On Wednesday, Chipper Jones, Vlad Guerrero, Jim Thome and Trevor Hoffman were all elected to the Baseball Hall of Fame via the 2018 Baseball Writers Association of America ballot. They'll be inducted in Cooperstown on July 29 alongside the pair of Modern Baseball Era Committee honorees Jack Morris and Alan Trammell, who were elected in December.
In the five cycles since the infamous 2013 shutout, the writers have elected 16 players, surpassing the 1951–55 and '52–56 totals of 13 honorees for the most in a five-year span. Beyond that, there's much more to digest with regards to the results, starting with near-miss candidate Edgar Martinez. With an eye toward modern electoral history and more recent trends, what follows here is my rundown of the fates of all 33 candidates on the ballot, some of which will figure into my updated five-year outlook for Monday.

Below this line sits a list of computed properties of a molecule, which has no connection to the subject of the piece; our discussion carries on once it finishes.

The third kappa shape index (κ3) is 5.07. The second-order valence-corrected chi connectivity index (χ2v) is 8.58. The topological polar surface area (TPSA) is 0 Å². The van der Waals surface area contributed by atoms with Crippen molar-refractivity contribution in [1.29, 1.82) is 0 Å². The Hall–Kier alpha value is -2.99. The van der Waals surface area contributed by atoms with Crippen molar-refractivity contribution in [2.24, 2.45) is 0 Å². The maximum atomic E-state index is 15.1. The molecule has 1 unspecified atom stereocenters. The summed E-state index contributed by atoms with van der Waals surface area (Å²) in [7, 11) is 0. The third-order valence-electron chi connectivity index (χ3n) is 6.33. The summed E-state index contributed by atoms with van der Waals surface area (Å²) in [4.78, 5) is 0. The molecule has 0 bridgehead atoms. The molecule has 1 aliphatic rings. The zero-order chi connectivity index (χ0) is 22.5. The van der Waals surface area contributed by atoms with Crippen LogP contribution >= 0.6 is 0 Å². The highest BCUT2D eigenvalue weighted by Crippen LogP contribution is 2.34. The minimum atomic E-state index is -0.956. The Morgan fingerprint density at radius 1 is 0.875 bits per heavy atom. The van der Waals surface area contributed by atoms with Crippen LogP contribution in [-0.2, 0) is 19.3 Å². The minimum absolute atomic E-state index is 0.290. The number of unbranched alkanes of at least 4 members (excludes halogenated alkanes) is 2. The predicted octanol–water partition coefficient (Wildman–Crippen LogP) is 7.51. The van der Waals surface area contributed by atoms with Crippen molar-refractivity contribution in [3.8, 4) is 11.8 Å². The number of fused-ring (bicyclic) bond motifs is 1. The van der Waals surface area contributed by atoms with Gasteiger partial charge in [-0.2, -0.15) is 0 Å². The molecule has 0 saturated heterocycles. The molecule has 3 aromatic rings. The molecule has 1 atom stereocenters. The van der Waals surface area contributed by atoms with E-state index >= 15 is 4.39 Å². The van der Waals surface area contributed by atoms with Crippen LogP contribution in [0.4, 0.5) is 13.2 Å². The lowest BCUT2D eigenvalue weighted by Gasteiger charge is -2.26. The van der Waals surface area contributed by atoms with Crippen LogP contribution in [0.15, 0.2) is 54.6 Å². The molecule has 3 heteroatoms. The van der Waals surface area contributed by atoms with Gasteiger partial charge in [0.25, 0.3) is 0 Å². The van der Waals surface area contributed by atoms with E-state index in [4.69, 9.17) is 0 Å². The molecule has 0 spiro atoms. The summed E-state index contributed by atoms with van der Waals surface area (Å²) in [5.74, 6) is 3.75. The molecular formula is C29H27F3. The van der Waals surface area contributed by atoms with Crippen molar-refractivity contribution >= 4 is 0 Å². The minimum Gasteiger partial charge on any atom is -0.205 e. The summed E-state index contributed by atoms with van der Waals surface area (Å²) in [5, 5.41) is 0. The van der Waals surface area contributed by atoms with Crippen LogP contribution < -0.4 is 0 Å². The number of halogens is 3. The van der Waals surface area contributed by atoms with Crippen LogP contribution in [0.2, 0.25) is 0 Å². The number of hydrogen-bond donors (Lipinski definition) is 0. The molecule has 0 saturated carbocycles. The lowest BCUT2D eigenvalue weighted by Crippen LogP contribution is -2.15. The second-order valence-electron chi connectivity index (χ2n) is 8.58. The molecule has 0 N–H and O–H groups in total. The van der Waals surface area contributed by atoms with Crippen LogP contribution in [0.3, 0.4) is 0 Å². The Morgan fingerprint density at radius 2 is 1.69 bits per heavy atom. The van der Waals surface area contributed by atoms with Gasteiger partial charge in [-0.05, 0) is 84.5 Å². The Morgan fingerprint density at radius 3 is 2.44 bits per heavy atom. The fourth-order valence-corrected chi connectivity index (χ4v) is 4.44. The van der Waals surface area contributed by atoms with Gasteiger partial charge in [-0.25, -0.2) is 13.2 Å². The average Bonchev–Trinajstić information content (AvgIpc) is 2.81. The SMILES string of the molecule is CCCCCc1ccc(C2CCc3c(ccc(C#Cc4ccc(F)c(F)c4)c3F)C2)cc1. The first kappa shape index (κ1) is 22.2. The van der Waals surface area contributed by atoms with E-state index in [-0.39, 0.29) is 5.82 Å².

Chipper Jones (97.2%)
Jones joins a trio of former teammates from the Braves dynasty in Cooperstown, namely 2014 honorees Tom Glavine and Greg Maddux and 2015 honoree John Smoltz. Via Jayson Stark, they're the first quartet of first-ballot honorees who each spent at least 10 years with the same team. Jones received the 11th-highest share of the vote in history, just 0.04% behind Maddux. Such high scores are a recent phenomenon; eight of the 10 ahead of him date from 1992 onward, with Ty Cobb (98.2% in 1936) and Hank Aaron (97.8% in 1982) the exceptions. Jones is the first third baseman elected by the writers since Wade Boggs in 2005 and the sixth to be elected on the first ballot.
Vladimir Guerrero (92.9%, up 21.2%)